This research is interesting, and it makes me feel a bit closer to my ancestors. I can imagine some of their hardships like traveling across the Atlantic in a ship with a baby without your husband, or as a little girl. Looking through lists of people’s families I saw that many people in those olden days died young. I wondered if there was an epidemic or did people die from hardships like overwork or not enough to eat. I wondered if some of my family were rogues.

Well, if they looked like Johnny Depp that might be ok.

Or were the places where they came from kind of dumpy.

I don’t want to be judgemental about any of my family. Let’s face it we probably all have skeletons in our closets.

I just realized today that Family Search.org automatically populated my family tree with A LOT of names I had spent time looking up by myself and on top of it they have birth dates and death dates which I had not found. I just haven’t discovered anyone who is still alive in current times.


Stream of Consciousness Saturday is hosted by Linda G Hill. Today’s prompt words ‘passive/aggressive.’ Featured image of Norman Rockwell Family Tree via Lori on Flickr.GIFs from Giphy.com

Smiley

This month for the We Are The World Blogfest I am sharing a light-hearted little story I found from Smithsonian.org. We all use the little smiley face emoji with our blogs all the time. This article The Proliferation of Happiness shares a brief history of Positive Psychology and a bit about the man who invented the ‘smiley face.’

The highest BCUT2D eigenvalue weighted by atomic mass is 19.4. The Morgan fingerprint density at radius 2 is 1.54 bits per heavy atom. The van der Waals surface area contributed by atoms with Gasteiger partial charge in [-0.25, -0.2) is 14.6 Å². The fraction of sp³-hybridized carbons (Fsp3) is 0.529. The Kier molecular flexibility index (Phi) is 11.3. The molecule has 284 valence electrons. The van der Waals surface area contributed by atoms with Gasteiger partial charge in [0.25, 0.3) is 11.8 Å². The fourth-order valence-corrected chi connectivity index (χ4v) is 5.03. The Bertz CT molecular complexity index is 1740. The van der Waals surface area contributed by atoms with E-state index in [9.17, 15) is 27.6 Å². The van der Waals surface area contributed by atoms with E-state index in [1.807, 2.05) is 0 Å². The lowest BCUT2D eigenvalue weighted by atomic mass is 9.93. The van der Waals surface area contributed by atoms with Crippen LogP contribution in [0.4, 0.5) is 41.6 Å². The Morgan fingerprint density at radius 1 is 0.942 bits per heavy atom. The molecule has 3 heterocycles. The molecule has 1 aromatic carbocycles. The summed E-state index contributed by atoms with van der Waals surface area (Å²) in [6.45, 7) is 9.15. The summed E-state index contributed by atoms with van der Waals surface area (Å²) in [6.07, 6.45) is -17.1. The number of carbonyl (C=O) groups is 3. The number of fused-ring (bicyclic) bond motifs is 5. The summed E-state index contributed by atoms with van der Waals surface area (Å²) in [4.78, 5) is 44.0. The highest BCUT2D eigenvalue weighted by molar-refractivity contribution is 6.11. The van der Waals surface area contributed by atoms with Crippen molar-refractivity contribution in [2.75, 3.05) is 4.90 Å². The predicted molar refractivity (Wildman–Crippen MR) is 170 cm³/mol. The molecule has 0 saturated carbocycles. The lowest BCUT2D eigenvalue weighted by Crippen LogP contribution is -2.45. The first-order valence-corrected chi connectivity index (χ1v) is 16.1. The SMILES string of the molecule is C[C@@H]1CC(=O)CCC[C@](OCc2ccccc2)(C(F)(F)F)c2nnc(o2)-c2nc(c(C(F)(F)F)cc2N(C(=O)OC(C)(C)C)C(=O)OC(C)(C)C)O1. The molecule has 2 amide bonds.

“It took only ten minutes for Harvey Ball to create the Smiley face. In 1963, the State Mutual Life Assurance Company in Worcester, Massachusetts, hired him to come up with a design that would help raise the morale of its employees.”
Harvey Ball was an artist and trained sign painter who was paid $45 for the design. The original Smiley face was not patented, but he did license one version with his World Smile Corporation in 1999. “The Corporation licenses Smileys and organizes World Smile Day World Smile Day raises money for the Harvey Ball World Smile Foundation, a non-profit charitable trust that supports children’s causes. World Smile Day is held on the first Friday of October each year and is a day dedicated to “good cheer and good works”. The catch phrase for the day is “Do an act of kindness – help one person smile”.-Wikipedia.
Authentic_Worcester-made_smiley_face,_Harvey_Ball

Authentic Worchester-made smiley face, Harvey Ball.

Harvey Ball and Harvey Ball Stamp


We Are The World Blogfest, #WATWB is scheduled for the last Friday of each month and is hosted by Belinda WitzenhausenSylvia McGrath, Sylvia Stein  Shilpa Garg, Eric Lahti 
Featured image ‘Beauty of love’ by Thai Jasmine on Flickr.
Sign up for We Are the World Blogfest!

Castle Keep

A keep is a tower used as a dungeon or fortress. Nenagh Castle keep is what is left of many towers that were part of the original castle built in 1216 by Baron Butler. He was given this land by the King of England, who was a Norman king. The castle was built in O’Kennedy territory, John F. Kennedy’s ancestors.